Chemical production continues to slow across most regions

Economic growth

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ACC data Sept14Chemical production is currently the best leading indicator for the wider economy, as financial markets have lost their power of price discovery due to the impact of central bank stimulus.

The above chart, based as always on the excellent American Chemistry Council (ACC) data, continues to flash the orange warning signal first seen last month.  The key issue then was the very worrying slide in operating rates during the seasonally strong Q2.  As the ACC had noted then, “growth stalled in Q2“.

Today, it seems the weak performance is continuing with production slowing almost everywhere:

  • Global growth peaked at 5% in April, but has since fallen to just 3.3% (black line)
  • N America improved in August, but as the ACC comment, “even with a competitive edge and some-what stronger recovery, production has been limited by weakness elsewhere in the globe (green)
  • Latin America has fallen very sharply, down from 1.2% growth in March to a 3.9% fall in August (red)
  • W Europe has fallen from 4% growth in May to 2.9% in August (light blue)
  • Central/Eastern Europe has collapsed from 2.4% growth in February to a 3% fall in August (orange)
  • Middle East/Africa has slowed from 8.4% growth in February to 6.7% in August (dark blue)
  • Asia has slowed sharply from 8.3% growth in March to 5.6% in August (purple)

Some individual countries have also seen very sharp falls.  Germany, for example, has gone from 4.8% growth in February to a fall of 3.5% in August.  India has crashed from 12.9% growth in January to 3.4% in August.  Japan has fallen from 9.2% growth in March to just 0.8% in August.  Mexico has gone from 1% growth in April to a 2.8% fall in August.  Russia has gone from 4.2% growth in January to a fall of 10.4% in August.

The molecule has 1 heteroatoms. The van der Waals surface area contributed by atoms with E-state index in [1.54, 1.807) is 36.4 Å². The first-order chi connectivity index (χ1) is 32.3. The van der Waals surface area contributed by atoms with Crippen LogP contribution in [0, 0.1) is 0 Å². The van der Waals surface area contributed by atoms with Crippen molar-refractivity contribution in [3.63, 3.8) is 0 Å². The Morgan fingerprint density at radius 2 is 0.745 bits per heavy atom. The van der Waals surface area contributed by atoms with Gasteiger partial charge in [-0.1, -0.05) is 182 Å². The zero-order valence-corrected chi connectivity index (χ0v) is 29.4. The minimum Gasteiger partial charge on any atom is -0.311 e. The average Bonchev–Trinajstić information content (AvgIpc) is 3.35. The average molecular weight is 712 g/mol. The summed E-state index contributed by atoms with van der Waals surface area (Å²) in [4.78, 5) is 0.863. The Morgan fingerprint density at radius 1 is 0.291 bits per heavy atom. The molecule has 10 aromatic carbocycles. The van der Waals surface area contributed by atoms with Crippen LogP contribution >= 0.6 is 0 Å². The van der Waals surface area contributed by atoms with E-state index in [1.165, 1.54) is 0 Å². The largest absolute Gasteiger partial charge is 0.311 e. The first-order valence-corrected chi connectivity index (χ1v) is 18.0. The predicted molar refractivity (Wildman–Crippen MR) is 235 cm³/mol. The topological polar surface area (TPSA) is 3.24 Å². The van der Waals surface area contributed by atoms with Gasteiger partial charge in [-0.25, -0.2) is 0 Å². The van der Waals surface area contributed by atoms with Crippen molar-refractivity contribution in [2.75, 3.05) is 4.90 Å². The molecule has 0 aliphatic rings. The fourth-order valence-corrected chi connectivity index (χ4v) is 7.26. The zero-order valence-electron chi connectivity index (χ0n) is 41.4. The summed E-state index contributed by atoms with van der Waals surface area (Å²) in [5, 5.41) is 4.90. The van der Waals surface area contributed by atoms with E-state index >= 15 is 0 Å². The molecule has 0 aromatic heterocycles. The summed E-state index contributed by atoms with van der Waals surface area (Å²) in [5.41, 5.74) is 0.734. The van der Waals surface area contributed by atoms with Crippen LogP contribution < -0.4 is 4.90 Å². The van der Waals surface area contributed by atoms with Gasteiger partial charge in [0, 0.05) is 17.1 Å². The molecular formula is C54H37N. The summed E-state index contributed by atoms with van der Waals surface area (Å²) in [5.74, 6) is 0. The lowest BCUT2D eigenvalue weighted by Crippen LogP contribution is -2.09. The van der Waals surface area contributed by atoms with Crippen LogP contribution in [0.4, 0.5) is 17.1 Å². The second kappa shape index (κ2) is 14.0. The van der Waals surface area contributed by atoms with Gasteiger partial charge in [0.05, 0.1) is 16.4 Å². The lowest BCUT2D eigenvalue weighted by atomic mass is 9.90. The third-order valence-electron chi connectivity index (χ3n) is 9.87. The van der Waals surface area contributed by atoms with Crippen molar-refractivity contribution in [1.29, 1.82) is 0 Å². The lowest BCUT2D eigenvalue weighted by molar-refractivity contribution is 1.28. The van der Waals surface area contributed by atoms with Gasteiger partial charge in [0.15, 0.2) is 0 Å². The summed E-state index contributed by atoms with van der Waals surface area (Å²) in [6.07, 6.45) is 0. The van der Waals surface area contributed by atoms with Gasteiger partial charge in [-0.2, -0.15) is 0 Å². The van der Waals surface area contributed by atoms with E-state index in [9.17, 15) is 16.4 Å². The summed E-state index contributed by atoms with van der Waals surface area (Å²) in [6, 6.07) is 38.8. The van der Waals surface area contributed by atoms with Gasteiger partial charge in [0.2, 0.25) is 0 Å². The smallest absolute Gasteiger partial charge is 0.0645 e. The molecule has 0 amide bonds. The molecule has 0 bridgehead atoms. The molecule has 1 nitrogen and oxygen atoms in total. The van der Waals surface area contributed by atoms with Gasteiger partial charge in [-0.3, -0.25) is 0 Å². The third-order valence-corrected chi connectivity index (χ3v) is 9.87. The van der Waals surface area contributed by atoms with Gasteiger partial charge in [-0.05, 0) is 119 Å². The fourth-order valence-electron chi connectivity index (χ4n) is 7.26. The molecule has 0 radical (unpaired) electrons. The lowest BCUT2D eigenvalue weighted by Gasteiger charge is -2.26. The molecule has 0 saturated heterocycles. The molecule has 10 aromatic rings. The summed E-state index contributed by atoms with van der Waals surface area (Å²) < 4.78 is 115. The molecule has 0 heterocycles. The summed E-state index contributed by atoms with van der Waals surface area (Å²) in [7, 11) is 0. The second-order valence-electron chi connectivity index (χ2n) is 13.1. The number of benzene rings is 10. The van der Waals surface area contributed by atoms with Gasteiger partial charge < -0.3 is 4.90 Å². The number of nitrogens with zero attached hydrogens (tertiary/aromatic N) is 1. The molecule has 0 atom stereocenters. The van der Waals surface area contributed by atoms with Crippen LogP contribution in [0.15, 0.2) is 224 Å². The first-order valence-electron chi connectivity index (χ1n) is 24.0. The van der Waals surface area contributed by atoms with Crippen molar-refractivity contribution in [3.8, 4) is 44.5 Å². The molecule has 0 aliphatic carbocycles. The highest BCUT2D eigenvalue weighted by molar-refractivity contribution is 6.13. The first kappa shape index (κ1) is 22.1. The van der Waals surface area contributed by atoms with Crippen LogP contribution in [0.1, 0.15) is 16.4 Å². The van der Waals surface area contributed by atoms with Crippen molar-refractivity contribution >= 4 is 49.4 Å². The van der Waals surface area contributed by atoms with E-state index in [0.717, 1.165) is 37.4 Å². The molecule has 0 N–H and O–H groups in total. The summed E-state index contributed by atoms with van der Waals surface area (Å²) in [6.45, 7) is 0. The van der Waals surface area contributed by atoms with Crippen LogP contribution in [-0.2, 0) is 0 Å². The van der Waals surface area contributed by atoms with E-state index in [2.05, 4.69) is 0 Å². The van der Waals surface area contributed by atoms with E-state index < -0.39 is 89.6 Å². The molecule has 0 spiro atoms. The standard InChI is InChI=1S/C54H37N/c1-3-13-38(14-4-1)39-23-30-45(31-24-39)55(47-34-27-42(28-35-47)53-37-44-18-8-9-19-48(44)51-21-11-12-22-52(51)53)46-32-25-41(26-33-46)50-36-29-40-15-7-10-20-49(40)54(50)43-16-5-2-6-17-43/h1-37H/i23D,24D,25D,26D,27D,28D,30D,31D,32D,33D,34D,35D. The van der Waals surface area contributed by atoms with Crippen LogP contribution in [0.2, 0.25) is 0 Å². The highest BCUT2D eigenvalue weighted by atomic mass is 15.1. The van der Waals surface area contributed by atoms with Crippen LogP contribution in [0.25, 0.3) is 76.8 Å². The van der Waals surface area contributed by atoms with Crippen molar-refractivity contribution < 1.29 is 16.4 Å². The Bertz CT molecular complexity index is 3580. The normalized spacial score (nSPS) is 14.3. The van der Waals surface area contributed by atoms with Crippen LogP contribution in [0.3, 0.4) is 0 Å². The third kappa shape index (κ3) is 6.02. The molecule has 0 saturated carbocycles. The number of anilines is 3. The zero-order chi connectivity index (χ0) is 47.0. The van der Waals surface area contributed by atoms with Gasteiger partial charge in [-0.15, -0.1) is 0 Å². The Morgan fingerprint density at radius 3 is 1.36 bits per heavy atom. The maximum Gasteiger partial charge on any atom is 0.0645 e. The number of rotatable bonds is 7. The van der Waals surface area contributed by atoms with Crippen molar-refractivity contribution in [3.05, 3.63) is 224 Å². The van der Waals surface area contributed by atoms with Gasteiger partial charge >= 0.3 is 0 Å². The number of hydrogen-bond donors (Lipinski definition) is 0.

Only one major country has maintained a relatively strong growth level – China.  It peaked at 11.1% in April, and saw 8.8% growth in August.  But, of course, this stability is due to its shift to become an exporter, rather than importer, following the loss of its downstream markets in the West.  This confirms the blog’s conclusion yesterday when discussing Sinopec’s financial performance.

China is now well on the way to becoming a major exporter of many key petrochemicals.  And it will continue to reduce its import needs from Asia and other regions as fast as possible.”

The sharp global slowdown now underway confirms that companies and investors have been the victims of a collective delusion in recent years.  We accepted the assurances of the central banks that they could easily restore growth to previous Boomer-led levels, despite the ageing of the global BabyBoomer population.

But central banks can only print money, they can’t create babies.  And only babies, when they grow up, can create sustained demand growth.

Chemical production data doesn’t lie.  It makes clear that we are instead heading for an abrupt change of economic course as we enter the New Normal.

 

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